Deep Quantum Labs, Skolkovo Institute

of Science and Technology

Moscow, Russia

We will lecture on modern quantum algorithms, starting with the basics and going through current challenges and recent results related to QAOA, VQE and quantum circuits as machine learning models. Lecture notes and problem sets will be provided.

Laboratoire Kastler Brossel, Sorbonne Université

Ecole Normale Supérieure, CNRS

Paris, France

Photons confined in optical cavities or propagating in paraxial geometries acquire an effective mass and behave like matter particles. Moreover an effective photon-photon interaction can be engineered when the photons propagate in a nonlinear medium, resulting in a collective fluid-like behavior of light.

A few years ago, the superfluid behavior of light was observed in such systems, the so called quantum fluids of light [1].This lecture will show how these properties have been studied and how they can be used to simulate various systems, ranging from condensed matter to astrophysics.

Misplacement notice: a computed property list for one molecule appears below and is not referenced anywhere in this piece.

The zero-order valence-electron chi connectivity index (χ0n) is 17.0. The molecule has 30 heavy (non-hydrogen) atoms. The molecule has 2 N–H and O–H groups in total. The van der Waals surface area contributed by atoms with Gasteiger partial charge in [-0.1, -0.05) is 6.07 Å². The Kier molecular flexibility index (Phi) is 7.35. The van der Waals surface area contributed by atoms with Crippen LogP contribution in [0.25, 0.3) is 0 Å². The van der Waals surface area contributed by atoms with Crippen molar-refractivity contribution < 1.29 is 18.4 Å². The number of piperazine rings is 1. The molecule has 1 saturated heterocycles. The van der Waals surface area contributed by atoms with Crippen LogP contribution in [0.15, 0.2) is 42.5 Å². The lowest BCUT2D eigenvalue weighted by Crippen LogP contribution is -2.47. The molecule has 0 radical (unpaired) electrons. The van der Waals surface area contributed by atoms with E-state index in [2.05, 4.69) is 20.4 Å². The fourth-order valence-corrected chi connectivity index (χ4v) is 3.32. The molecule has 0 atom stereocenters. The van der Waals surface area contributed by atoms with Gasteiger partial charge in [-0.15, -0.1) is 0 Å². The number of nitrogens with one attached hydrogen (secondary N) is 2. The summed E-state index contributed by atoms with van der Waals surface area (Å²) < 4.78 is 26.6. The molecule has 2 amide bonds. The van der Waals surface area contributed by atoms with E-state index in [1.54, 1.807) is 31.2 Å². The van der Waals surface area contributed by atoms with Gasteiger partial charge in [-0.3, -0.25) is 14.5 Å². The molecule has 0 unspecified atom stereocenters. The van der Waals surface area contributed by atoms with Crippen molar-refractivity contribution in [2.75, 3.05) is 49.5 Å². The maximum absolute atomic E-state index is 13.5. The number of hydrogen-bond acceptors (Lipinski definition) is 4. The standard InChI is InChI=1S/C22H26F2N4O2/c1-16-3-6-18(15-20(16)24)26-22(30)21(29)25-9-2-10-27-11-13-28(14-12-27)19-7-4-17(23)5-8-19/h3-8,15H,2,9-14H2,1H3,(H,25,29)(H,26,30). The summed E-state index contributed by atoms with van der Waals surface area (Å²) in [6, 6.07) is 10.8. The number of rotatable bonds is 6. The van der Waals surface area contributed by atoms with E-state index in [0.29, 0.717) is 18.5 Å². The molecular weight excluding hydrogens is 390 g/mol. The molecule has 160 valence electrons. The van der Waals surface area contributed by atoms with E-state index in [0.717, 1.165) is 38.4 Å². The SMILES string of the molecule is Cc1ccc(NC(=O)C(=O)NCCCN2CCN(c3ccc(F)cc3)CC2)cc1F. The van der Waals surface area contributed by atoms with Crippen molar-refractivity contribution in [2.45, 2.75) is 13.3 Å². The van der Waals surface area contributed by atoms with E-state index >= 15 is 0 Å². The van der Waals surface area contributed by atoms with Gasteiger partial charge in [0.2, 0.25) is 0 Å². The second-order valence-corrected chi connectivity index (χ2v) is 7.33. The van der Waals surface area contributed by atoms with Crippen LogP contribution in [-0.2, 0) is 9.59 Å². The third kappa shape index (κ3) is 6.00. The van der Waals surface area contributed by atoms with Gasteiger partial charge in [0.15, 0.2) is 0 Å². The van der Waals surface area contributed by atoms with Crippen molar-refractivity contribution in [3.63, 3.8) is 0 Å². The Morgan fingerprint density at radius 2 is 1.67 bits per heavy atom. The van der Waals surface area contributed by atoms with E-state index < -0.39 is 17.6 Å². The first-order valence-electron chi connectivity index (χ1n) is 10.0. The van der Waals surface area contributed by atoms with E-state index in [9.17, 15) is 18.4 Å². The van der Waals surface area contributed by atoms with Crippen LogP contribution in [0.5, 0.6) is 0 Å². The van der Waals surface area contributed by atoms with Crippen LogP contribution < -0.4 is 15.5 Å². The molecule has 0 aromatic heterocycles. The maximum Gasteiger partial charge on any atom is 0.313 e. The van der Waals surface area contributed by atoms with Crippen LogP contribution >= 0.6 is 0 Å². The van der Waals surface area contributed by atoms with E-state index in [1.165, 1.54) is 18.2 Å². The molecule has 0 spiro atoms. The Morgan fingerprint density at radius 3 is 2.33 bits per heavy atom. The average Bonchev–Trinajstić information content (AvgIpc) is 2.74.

[1] I. Carusotto and C. Ciuti, Quantum Fluids of Light, Rev. Mod. Phys. 85, 299 (2013).

Lebedev Physical Institute

of the Russian Academy of Sciences

Moscow, Russia

Perfect isolation from the environment, long coherent times and strong Coulomb coupling make trapped ions one of the best platforms for quantum logic and quantum computation. Prompt development of ion trapping and cooling technologies, precise addressing of quantum states and single particle manipulation pave a way to complex architectures already demonstrating unprecedented fidelity of quantum operations for tens of ionic qubits. In this Lecture, I will try to give some basics of ion trapping and cooling together with presenting the most recent results in the field.

Research Director

National Institute of Optics — CNR

Florence, Italy

A full control of the state and mode of nonclassical light is among the major challenges in the path of future quantum technologies.

In recent years, quantum state engineering has quickly evolved, with new tools and techniques, such as photon addition and subtraction, which have demonstrated their extreme versatility for performing operations normally unavailable in the realm of Gaussian quantum optics. While photon subtraction can enhance nonclassicality and entanglement in a quantum light state, photon addition has the unique capability of creating nonclassicality and entanglement from scratch, whatever the input.